The State of Ohio’s increased access to Naloxone is a policy made to aid in the public health issue of opioid overdose. Many stakeholders take a position either for or against the policy. The education of pharmacists is a leading barrier to the fulfillment of the policy to its best. Certain laws were made to increase the effectiveness of the policy, and regions outside of Ohio have begun implementing similar policies. A laser-focused program keen on the active education of healthcare professionals across the nation is crucial to the success of accessible naloxone. With education comes information and the ability to use an informed voice beyond initial horizons. Implementing this, as well as Narcan utilization and “how-to” programs are essential to ensuring the general population is knowledgeable too. A seemingly minuscule take, educating the source leads to stronger, more engaged populations. A population health issue at its core, the policy will naturally protect more people from opioid overdoses, acting as a proactive policy fighting a cruel epidemic.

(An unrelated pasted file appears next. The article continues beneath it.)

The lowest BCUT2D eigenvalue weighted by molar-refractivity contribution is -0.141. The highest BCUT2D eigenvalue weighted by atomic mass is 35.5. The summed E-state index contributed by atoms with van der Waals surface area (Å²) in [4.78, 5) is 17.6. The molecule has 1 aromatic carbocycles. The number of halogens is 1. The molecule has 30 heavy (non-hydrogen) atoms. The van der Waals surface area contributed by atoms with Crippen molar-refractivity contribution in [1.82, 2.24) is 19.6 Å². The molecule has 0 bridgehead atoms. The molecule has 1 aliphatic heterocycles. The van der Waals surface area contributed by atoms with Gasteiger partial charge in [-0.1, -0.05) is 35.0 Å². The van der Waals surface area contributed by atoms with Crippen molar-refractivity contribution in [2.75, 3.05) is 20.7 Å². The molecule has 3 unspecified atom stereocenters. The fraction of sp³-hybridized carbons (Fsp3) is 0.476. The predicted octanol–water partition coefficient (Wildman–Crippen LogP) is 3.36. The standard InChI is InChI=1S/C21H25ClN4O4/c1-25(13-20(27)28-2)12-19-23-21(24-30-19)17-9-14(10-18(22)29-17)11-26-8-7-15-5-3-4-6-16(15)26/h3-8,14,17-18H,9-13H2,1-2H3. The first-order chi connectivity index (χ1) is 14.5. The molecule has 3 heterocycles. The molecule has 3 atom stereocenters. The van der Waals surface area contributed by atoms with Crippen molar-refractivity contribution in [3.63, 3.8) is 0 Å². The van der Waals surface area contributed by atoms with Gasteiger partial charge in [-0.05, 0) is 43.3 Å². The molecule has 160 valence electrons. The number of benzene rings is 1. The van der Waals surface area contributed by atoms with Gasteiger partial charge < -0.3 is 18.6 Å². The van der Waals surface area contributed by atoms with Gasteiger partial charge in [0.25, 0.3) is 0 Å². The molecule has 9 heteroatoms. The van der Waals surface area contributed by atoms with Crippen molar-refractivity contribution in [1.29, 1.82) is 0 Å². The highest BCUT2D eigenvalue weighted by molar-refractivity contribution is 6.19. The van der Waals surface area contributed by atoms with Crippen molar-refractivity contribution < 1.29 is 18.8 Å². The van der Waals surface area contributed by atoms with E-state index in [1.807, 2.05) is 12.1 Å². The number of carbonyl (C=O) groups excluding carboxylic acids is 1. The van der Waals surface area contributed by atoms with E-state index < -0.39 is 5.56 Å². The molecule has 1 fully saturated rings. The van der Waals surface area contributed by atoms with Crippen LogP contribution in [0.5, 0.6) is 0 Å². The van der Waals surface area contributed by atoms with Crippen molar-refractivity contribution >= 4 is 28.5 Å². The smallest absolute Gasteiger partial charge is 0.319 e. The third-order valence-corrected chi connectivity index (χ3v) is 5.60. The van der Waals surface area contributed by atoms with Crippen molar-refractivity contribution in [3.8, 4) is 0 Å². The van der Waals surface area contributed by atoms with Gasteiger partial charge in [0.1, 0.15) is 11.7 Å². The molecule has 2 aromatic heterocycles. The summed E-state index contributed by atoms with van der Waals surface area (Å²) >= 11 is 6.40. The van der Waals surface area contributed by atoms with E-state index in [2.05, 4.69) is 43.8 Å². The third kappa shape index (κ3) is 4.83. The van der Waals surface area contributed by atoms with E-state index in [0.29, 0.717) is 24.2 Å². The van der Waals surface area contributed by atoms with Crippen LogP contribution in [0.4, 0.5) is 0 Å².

Notes

  1. Conflicts of interest: The author has no conflicts of interest to disclose.

References

A.B. 215, 1997, 1997 122nd General Assembly. (Ohio. 1997).

A.B. 558, 2023, 2023 134th General Assembly (Ohio 2023).

Centers for Disease Control and Prevention. (2023, August 8). Understanding the opioid overdose epidemic. Centers for Disease Control and Prevention. https://www.cdc.gov/opioids/basics/epidemic.html#:˜:text=The%20number%20of%20people%20whohttps://www.cdc.gov/opioids/basics/epidemic.html#:˜:text=The%20number%20of%20people%20who

Collins, A. B., Ndoye, C. D., Arene-Morley, D., & Marshall, B. D. L. (2020). Addressing co-occurring public health emergencies: The importance of naloxone distribution in the era of COVID-19. International Journal of Drug Policy, 83, 102872. https://doi.org/10.1016/j.drugpo.2020.102872https://doi.org/10.1016/j.drugpo.2020.102872